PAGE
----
DULUTH – Minnesota Power on Monday proposed to state regulators an electricity rate increase of 17.58%, or $108 million.
The Duluth-based utility's typical residential customers would see an increase of about $15 a month, and small business customers an increase of $55 a month. The company requested an interim rate increase of 14.2% for all customers, which would take effect in January and would remain until the Minnesota Public Utilities Commission (PUC), which must approve any increase, makes a decision.
The utility told the PUC in a letter that a rate increase that reflects its current revenue and costs was crucial in supporting a "financially healthy utility."
The request is tied to the company's clean energy transition, said Frank Frederickson, vice president of customer experience for Minnesota Power.
"We're proud of the progress we've made," he said, "and we've done that while maintaining the reliability and integrity of the system."
But current rates don't reflect those investments, the company says.
The request comes a week after Xcel Energy, the state's largest electricity provider, asked for a 21.2% rate hike over three years for its residential customers.
The utility is halfway to its goal of offering 100% carbon-free energy by 2050, and in 2020 it became the first Minnesota utility to deliver more than 50% of its energy supply from renewable sources. It's investing in a more resilient grid as extreme weather events become more common and is offering customers more control over their energy decisions and ways to reduce their bills, especially during the pandemic, it says.
But the rate hike will hit many Minnesota Power customers "really hard," said Annie Levenson-Falk, executive director of the Citizens Utility Board of Minnesota, an advocacy group for residential ratepayers.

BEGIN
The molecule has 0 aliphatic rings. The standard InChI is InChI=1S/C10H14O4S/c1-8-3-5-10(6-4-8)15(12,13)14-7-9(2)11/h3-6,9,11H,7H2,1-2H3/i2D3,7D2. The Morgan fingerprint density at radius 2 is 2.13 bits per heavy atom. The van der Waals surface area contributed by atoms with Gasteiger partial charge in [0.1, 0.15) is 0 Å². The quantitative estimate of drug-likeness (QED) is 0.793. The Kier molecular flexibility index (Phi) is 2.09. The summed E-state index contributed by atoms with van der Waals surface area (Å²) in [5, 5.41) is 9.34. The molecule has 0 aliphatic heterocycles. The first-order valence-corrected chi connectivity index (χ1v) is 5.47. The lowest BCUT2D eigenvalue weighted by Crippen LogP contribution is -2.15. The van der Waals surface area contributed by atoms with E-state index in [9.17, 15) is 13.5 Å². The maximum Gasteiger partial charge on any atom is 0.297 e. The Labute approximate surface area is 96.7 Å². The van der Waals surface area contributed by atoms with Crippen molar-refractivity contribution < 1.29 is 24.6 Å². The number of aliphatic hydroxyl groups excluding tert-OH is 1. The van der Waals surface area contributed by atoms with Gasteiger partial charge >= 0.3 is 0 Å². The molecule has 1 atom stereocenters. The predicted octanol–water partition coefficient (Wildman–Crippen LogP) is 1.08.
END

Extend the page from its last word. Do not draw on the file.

While Minnesota Power makes an effort to protect and help struggling customers, "one in eight of [their] residential customers are already behind on their electricity bills," she said.
The proposed $180-a-year increase "is a really big number," Levenson-Falk said, especially considering increased heating and housing costs.
In its letter to regulators, the utility said it experienced a "significant loss of customer load, due primarily to partial or complete closures of large industrial customers' facilities."
That created high risk to the company and considerable variations in energy sales, Minnesota Power attorney David Moeller wrote. He said managing the risk is necessary for financial sustainability.
Levenson-Falk suggested that perhaps the large industrial customers should bear a bigger portion of the cost of what Minnesota Power says in its testimony to the PUC is its "increased risk profile." The risk they create for the utility is a driving factor behind the rate increase request, she said.
The utility, which has 145,000 customers across northeast and central Minnesota but sells most of its power to mining operations and paper producers, has had three full rate reviews in 25 years. Its last review ended with a 3.5% increase that went into effect in December 2018 — less than the 9.1% increase the company asked for. Minnesota Power has lost sales because of the permanent closure of a paper machine in Grand Rapids and the closure of the Verso paper mill in Duluth.
It can take more than a year for a rate increase to be approved, but the final adjustment is typically lower than requested.
Parent company Allete Inc. reported $79 million in profits on $674 million in revenue during the first half of 2021. Results for the third quarter will be released Thursday. Allete's stock closed at $63.19 Monday, up 2.5%.
Jana Hollingsworth • 218-508-2450